Think about how damning this is -- that a British government diplomat has to explain to the executive editor of the pre-eminent newspaper in the United States, (and, again, the pre-eminent liberal paper) the meaning of transparency, journalistic independence and the need to be presumptively skeptical of government behavior. Considered in combination with the general agitation that mainstream media types feel toward WikiLeaks (as opposed to the revelations themselves), this episode demonstrates what an outlier we've become among the established democracies in terms of our indifference to the abridgment of our own rights and the complacency with which we view the ever-expanding power and abuse thereof by our government. Ross noted that "there is a gross discrepancy between what our governments are up to in our name and what we know about it." Again, it's remarkable that we have to hear this kind of thing from a British diplomat (and this was on BBC, not American television), not from, for example, the "paper of record."
Two substantive revelations in the WikiLeaks dump merit mention as well. One concerns the politically compromised Governor of the Bank of England, Mervyn King, who met secretly with Conservative party officials before the May British parliamentary elections to urge harsh austerity measures. This egregious example of his violation of his commitment to political independence is prompting calls for his resignation.
In an era in which the wealthy and powerful are telling the non-rich and the non-powerful that they have to suck it up and learn to live within their means (while those same elites indulge themselves in every excess imaginable), this is an especially welcome revelation (and precisely the kind of thing that our politically compromised media are increasingly incapable of uncovering).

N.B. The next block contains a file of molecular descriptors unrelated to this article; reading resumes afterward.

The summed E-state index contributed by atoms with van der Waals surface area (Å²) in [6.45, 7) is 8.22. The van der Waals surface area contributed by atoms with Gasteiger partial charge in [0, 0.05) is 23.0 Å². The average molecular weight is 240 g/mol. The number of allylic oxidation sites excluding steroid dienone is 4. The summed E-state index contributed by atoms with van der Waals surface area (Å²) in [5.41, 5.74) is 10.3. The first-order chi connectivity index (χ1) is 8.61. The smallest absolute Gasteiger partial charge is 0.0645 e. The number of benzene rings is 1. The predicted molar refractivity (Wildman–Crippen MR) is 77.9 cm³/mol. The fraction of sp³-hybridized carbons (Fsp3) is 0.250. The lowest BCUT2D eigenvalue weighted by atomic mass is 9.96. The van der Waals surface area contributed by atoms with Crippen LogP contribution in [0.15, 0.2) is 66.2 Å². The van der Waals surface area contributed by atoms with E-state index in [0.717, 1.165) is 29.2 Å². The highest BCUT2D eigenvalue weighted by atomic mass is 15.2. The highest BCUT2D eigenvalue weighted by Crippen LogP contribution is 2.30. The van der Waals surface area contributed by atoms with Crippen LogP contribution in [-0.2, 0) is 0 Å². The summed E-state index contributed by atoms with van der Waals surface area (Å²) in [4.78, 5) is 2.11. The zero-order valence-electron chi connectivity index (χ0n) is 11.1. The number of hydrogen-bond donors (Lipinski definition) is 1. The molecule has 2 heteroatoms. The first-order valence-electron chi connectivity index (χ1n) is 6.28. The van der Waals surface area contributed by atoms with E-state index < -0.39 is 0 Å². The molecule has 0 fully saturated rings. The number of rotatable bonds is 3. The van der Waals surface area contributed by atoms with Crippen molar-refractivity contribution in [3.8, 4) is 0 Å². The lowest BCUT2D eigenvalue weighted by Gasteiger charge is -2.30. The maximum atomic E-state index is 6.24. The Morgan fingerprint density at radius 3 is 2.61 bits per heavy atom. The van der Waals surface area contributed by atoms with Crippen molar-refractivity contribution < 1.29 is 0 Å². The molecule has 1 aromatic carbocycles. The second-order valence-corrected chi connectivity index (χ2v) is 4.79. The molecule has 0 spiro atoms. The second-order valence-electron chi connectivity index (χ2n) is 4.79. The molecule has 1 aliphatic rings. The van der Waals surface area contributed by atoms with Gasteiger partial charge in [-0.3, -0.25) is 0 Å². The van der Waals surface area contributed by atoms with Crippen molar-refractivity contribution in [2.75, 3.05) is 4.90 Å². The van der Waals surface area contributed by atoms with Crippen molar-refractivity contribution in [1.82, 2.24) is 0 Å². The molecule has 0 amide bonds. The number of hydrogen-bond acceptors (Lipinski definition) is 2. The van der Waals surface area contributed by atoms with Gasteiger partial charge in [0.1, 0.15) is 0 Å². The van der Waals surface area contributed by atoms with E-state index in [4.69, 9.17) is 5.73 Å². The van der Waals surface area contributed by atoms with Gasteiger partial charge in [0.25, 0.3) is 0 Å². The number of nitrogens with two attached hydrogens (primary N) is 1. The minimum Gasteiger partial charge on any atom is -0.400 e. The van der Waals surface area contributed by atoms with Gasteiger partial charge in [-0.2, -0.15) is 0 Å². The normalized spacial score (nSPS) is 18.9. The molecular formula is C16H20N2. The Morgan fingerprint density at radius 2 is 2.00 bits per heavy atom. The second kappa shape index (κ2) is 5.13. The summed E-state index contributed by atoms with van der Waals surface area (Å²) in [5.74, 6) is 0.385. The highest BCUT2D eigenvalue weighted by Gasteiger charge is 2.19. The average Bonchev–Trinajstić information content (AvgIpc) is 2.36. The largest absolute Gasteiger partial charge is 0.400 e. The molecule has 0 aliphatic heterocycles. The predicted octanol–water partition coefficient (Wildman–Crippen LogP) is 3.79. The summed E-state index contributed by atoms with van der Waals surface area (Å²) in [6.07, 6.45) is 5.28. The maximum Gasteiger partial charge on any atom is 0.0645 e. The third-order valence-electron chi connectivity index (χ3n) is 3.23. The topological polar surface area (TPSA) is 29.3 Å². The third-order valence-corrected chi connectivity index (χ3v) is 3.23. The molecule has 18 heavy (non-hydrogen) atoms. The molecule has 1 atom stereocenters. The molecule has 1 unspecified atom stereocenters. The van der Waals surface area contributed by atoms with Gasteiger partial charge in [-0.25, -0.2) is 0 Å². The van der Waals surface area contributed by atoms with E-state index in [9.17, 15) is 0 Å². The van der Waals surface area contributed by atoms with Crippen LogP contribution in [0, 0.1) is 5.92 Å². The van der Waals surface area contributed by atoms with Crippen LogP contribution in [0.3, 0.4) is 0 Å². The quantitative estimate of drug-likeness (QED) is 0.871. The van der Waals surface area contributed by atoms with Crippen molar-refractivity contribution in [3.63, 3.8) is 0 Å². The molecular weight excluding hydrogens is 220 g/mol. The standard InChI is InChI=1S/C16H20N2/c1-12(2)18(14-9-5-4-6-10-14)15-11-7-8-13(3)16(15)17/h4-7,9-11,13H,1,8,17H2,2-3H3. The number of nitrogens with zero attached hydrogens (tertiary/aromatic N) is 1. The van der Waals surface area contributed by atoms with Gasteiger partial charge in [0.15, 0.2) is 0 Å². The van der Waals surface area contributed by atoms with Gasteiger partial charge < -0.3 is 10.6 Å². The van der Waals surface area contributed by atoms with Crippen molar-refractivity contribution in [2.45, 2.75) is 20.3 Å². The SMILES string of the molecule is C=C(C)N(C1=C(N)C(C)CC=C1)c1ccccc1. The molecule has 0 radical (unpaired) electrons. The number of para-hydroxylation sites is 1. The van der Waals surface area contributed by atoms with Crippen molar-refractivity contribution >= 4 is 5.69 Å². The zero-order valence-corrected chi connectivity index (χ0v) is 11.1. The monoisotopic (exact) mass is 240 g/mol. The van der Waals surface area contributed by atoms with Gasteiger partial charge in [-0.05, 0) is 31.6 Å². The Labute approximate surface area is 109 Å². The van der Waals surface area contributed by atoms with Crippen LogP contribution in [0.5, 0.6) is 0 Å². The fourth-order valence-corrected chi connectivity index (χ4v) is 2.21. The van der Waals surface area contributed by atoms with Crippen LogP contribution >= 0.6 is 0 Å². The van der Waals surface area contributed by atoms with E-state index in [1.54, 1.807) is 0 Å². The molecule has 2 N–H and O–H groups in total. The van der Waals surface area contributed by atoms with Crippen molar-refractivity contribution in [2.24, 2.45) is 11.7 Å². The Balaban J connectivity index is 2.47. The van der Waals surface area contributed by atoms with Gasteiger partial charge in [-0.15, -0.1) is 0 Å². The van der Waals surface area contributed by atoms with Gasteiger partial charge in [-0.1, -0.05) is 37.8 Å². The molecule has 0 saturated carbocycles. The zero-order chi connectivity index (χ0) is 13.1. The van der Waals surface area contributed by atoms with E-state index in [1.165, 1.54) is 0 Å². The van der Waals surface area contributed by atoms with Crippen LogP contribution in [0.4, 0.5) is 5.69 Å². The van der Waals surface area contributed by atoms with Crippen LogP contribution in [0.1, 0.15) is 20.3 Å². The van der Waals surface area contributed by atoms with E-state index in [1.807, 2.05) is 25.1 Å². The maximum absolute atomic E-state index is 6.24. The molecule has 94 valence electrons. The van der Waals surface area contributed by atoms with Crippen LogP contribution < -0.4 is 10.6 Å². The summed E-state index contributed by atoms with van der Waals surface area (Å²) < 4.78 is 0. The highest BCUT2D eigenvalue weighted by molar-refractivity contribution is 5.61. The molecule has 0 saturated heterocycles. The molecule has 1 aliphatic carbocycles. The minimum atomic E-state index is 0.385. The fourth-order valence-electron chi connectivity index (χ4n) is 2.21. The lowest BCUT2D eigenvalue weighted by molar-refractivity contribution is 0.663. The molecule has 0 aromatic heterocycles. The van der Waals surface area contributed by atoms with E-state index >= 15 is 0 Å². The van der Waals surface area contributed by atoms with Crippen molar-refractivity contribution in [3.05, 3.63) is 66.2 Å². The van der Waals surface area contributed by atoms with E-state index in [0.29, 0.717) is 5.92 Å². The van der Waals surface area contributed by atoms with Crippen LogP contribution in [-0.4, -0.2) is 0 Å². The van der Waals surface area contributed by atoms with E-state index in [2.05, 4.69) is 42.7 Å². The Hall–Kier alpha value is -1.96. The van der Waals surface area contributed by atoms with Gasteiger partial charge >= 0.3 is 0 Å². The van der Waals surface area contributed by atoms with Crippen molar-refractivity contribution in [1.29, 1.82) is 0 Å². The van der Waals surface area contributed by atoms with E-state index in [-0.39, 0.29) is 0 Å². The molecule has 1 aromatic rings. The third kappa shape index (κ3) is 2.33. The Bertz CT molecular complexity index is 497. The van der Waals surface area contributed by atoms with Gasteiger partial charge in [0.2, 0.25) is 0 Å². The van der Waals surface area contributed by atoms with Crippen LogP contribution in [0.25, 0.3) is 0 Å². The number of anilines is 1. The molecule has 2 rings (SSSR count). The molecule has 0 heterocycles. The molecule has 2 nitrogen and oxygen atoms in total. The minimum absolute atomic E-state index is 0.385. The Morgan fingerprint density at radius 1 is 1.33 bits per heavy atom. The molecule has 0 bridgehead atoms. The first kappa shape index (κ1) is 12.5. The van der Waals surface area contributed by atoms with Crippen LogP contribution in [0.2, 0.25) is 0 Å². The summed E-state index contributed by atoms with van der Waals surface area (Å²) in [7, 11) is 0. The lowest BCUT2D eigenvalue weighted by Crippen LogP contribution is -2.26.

A second, as reported by Salon, reveals that: "The Obama administration has secretly launched missile attacks on suspected terrorists in Yemen, with the Yemeni government taking responsibility and consistently lying about it. While the attacks have drawn relatively little public attention, dozens of civilians along with some suspected terrorists have reportedly been killed."
Again, this is the kind of story we should be learning about from news organizations, which might obviate the need for WikiLeaks.
We love to tout the liberating powers of technology and the information age, and yet the knee-jerk reaction from many of our news arbiters has been to heap scorn on the entity that is, at the present moment, doing the most to ensure that citizens actually have the tools -- information -- to realize the potential of the information age for human freedom. WikiLeaks, whatever its flaws might be, is filling a dangerous vacuum in our information environment, one created by the dereliction of duty by those entities whose constitutional prerogatives were designed to ensure that they would challenge, not protect, government secrecy and abuse. For that, WikiLeaks deserves our thanks.